It is now more than apparent that as Brexit cuts off Britain from the European Union it also divides the ‘United’ Kingdom – pro-Remain London, Scotland, and Northern Ireland from pro-Leave England and Wales. It threatens to inaugurate another referendum on Scottish independence and undermines improved economic and political relations with the lowering of the border between the Republic of Ireland and Northern Ireland.

English nationalism is rising even as the country fragments and cosmopolitan London becomes isolated from its national hinterland and looks to Europe and the wider world. And it has encouraged the right in Europe to demand referenda on EU membership across the continent. The forces of European right wing nationalism and chauvinism are on the march again while European elites try to manage Britain’s shock exit. Britain needs a fresh constitutional convention and a written constitution for a federal UK to go forward into the 21st century. But given the debased character of its political elite – fully displayed for the world to see – anything of this sort is unlikely.

For all the identity politics that marred the referendum campaign, there is a hidden politics of growing class inequality and a race to the bottom. The immigrant, as ever, is accused of taking working class jobs and homes, working for less pay, undercutting British workers. Poorly paid British workers with falling living standards and declining public services – largely the result of the corporate colonisation of the British state since the Thatcherite 1980s and the Blairite ‘third way’ – were set against relatively low paid EU migrants taking scarce hospital beds and welfare benefits while corporate elites amass ever greater shares of national income and wealth, bleeding into corridors of political power.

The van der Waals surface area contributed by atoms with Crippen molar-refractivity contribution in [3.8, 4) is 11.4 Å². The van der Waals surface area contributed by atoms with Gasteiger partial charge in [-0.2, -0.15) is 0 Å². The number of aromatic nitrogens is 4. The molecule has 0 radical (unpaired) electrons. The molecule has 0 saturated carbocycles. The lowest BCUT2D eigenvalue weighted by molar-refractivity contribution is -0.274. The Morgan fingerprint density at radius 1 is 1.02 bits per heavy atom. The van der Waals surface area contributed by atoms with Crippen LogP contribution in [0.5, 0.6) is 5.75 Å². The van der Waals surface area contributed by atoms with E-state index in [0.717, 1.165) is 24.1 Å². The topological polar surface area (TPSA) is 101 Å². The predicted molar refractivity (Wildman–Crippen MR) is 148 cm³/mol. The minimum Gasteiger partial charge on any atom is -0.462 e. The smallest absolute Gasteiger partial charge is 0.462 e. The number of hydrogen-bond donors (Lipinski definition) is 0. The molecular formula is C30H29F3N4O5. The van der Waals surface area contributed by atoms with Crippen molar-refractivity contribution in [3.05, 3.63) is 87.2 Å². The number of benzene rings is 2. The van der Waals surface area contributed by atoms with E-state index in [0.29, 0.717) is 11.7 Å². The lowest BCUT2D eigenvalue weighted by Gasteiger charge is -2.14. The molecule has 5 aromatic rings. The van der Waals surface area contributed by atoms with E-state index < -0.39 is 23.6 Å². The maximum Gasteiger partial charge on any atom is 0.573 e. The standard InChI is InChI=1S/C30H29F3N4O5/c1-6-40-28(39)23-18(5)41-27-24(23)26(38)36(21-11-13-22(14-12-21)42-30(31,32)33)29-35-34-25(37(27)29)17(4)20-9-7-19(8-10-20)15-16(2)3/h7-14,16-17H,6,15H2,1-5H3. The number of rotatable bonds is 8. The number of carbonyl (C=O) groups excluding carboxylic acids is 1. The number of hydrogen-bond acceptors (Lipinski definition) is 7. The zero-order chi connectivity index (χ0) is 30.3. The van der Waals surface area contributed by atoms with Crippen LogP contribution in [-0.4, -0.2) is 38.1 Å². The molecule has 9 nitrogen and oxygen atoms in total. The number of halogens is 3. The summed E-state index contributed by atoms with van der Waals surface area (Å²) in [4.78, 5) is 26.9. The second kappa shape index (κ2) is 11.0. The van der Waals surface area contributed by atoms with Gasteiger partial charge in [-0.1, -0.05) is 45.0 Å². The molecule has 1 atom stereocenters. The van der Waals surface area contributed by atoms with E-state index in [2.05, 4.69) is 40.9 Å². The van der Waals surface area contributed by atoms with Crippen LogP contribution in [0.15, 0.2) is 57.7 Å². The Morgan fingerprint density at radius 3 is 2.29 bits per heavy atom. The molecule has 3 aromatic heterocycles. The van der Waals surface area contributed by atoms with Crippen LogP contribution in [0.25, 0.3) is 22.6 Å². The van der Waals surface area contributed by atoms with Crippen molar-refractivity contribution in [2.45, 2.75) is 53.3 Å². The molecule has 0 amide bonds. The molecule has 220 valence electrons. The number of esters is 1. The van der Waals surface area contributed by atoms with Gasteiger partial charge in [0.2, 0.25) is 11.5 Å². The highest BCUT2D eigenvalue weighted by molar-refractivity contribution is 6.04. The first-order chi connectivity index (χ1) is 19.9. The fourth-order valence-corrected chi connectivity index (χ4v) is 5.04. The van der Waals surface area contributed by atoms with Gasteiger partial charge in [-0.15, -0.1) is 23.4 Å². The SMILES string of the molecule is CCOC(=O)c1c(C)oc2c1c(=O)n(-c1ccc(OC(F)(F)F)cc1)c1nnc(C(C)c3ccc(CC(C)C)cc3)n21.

Owen Jones’s The Establishment – and How They Get Away With It – sums it up best: “Behind our democracy lurks a powerful but unaccountable network of people who wield massive power and reap huge profits in the process…” Exposing the revolving doors that link these worlds, and the vested interests that bind them together, Jones shows how elites represent the biggest threat to democracy while wrapping themselves up in the emblems of freedom and people power.

Under the guise of identity politics, the prevention of a change in the fabric of British culture and values, and the promise of more funds for public services once the Brussels drain is removed, there is in preparation an even more draconian offensive against workers’ rights protected by the EU. There has already been an unseemly retreat from the promise – plastered all over the Leave campaign bus – to channel to the National Health Service the weekly £350 million pounds allegedly flowing from London to Brussels.

Divide and rule did not only (try to) hold together an empire on which the sun never set – it remains the basis of national politics in Britain’s class divided society. And in such societies, election promises are like pie crusts – made to be broken. The EU referendum, rather than making Britain great again or taking our country back to some mythical golden age, has exposed a shallow and decaying elite political culture at the heart of what once was a mighty empire – where post-truth politics rules, and sowing division and promoting and exploiting fear represent normal politics.